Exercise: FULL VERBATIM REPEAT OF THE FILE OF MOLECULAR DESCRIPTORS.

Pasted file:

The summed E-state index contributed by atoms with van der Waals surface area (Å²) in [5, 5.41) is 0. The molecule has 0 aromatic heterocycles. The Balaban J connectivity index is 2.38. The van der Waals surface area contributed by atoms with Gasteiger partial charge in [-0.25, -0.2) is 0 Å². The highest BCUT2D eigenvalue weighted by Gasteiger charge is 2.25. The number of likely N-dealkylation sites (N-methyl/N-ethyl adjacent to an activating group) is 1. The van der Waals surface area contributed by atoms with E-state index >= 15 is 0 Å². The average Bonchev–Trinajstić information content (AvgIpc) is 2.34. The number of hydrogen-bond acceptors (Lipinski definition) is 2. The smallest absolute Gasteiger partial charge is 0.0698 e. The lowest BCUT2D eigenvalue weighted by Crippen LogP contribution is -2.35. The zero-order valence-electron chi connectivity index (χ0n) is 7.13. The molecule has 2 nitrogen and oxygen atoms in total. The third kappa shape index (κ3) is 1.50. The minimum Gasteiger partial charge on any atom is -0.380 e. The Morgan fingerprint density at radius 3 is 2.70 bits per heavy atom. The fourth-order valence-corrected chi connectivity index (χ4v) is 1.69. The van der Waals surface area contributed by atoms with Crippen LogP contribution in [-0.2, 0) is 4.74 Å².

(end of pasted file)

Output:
The summed E-state index contributed by atoms with van der Waals surface area (Å²) in [5, 5.41) is 0. The molecule has 0 aromatic heterocycles. The Balaban J connectivity index is 2.38. The van der Waals surface area contributed by atoms with Gasteiger partial charge in [-0.25, -0.2) is 0 Å². The highest BCUT2D eigenvalue weighted by Gasteiger charge is 2.25. The number of likely N-dealkylation sites (N-methyl/N-ethyl adjacent to an activating group) is 1. The van der Waals surface area contributed by atoms with E-state index >= 15 is 0 Å². The average Bonchev–Trinajstić information content (AvgIpc) is 2.34. The number of hydrogen-bond acceptors (Lipinski definition) is 2. The smallest absolute Gasteiger partial charge is 0.0698 e. The lowest BCUT2D eigenvalue weighted by Crippen LogP contribution is -2.35. The zero-order valence-electron chi connectivity index (χ0n) is 7.13. The molecule has 2 nitrogen and oxygen atoms in total. The third kappa shape index (κ3) is 1.50. The minimum Gasteiger partial charge on any atom is -0.380 e. The Morgan fingerprint density at radius 3 is 2.70 bits per heavy atom. The fourth-order valence-corrected chi connectivity index (χ4v) is 1.69. The van der Waals surface area contributed by atoms with Crippen LogP contribution in [-0.2, 0) is 4.74 Å².